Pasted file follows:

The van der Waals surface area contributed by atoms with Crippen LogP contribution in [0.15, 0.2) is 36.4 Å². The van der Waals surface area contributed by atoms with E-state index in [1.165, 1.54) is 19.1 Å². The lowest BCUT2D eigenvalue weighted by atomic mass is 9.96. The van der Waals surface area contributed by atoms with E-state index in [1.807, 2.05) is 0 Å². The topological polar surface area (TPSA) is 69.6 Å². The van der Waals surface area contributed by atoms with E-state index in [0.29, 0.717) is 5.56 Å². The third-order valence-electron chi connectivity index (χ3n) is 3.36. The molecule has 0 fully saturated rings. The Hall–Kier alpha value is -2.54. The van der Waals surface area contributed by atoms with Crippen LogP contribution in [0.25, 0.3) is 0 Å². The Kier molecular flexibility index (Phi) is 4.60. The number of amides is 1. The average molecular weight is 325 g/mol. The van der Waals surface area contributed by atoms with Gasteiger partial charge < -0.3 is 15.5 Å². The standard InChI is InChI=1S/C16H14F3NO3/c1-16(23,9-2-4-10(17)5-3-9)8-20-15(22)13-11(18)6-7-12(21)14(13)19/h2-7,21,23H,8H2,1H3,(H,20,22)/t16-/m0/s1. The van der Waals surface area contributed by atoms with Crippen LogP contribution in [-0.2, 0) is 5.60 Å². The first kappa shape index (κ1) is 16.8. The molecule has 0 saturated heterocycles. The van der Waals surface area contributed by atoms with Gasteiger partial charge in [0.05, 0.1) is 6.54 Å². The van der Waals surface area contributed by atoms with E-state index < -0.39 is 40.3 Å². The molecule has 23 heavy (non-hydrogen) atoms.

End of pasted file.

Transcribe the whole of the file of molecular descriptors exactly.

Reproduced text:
The van der Waals surface area contributed by atoms with Crippen LogP contribution in [0.15, 0.2) is 36.4 Å². The van der Waals surface area contributed by atoms with E-state index in [1.165, 1.54) is 19.1 Å². The lowest BCUT2D eigenvalue weighted by atomic mass is 9.96. The van der Waals surface area contributed by atoms with E-state index in [1.807, 2.05) is 0 Å². The topological polar surface area (TPSA) is 69.6 Å². The van der Waals surface area contributed by atoms with E-state index in [0.29, 0.717) is 5.56 Å². The third-order valence-electron chi connectivity index (χ3n) is 3.36. The molecule has 0 fully saturated rings. The Hall–Kier alpha value is -2.54. The van der Waals surface area contributed by atoms with Crippen LogP contribution in [0.25, 0.3) is 0 Å². The Kier molecular flexibility index (Phi) is 4.60. The number of amides is 1. The average molecular weight is 325 g/mol. The van der Waals surface area contributed by atoms with Gasteiger partial charge < -0.3 is 15.5 Å². The standard InChI is InChI=1S/C16H14F3NO3/c1-16(23,9-2-4-10(17)5-3-9)8-20-15(22)13-11(18)6-7-12(21)14(13)19/h2-7,21,23H,8H2,1H3,(H,20,22)/t16-/m0/s1. The van der Waals surface area contributed by atoms with Crippen LogP contribution in [-0.2, 0) is 5.60 Å². The first kappa shape index (κ1) is 16.8. The molecule has 0 saturated heterocycles. The van der Waals surface area contributed by atoms with Gasteiger partial charge in [0.05, 0.1) is 6.54 Å². The van der Waals surface area contributed by atoms with E-state index < -0.39 is 40.3 Å². The molecule has 23 heavy (non-hydrogen) atoms.